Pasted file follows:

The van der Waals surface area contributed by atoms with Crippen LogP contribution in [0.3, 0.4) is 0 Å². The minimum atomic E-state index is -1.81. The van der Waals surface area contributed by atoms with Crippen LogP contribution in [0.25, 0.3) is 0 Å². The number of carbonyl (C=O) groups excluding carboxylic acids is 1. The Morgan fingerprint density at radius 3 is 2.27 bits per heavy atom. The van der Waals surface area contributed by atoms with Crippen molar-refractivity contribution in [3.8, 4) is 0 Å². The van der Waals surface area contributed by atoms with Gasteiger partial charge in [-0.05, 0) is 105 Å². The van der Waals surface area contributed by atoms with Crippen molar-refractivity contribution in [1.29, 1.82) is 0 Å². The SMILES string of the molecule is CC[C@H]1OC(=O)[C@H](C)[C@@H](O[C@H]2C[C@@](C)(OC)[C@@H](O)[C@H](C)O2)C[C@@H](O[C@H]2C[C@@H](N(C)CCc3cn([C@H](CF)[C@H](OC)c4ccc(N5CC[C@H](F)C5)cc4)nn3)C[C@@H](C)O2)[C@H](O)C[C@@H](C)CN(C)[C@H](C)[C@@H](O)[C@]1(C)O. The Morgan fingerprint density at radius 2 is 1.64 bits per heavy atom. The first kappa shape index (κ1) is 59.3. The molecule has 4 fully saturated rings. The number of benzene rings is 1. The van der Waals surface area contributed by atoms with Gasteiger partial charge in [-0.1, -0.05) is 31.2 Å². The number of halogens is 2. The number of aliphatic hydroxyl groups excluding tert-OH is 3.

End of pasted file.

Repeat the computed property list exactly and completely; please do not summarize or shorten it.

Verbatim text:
The van der Waals surface area contributed by atoms with Crippen LogP contribution in [0.3, 0.4) is 0 Å². The minimum atomic E-state index is -1.81. The van der Waals surface area contributed by atoms with Crippen LogP contribution in [0.25, 0.3) is 0 Å². The number of carbonyl (C=O) groups excluding carboxylic acids is 1. The Morgan fingerprint density at radius 3 is 2.27 bits per heavy atom. The van der Waals surface area contributed by atoms with Crippen molar-refractivity contribution in [3.8, 4) is 0 Å². The van der Waals surface area contributed by atoms with Gasteiger partial charge in [-0.05, 0) is 105 Å². The van der Waals surface area contributed by atoms with Crippen molar-refractivity contribution in [1.29, 1.82) is 0 Å². The SMILES string of the molecule is CC[C@H]1OC(=O)[C@H](C)[C@@H](O[C@H]2C[C@@](C)(OC)[C@@H](O)[C@H](C)O2)C[C@@H](O[C@H]2C[C@@H](N(C)CCc3cn([C@H](CF)[C@H](OC)c4ccc(N5CC[C@H](F)C5)cc4)nn3)C[C@@H](C)O2)[C@H](O)C[C@@H](C)CN(C)[C@H](C)[C@@H](O)[C@]1(C)O. The Morgan fingerprint density at radius 2 is 1.64 bits per heavy atom. The first kappa shape index (κ1) is 59.3. The molecule has 4 fully saturated rings. The number of benzene rings is 1. The van der Waals surface area contributed by atoms with Gasteiger partial charge in [-0.1, -0.05) is 31.2 Å². The number of halogens is 2. The number of aliphatic hydroxyl groups excluding tert-OH is 3.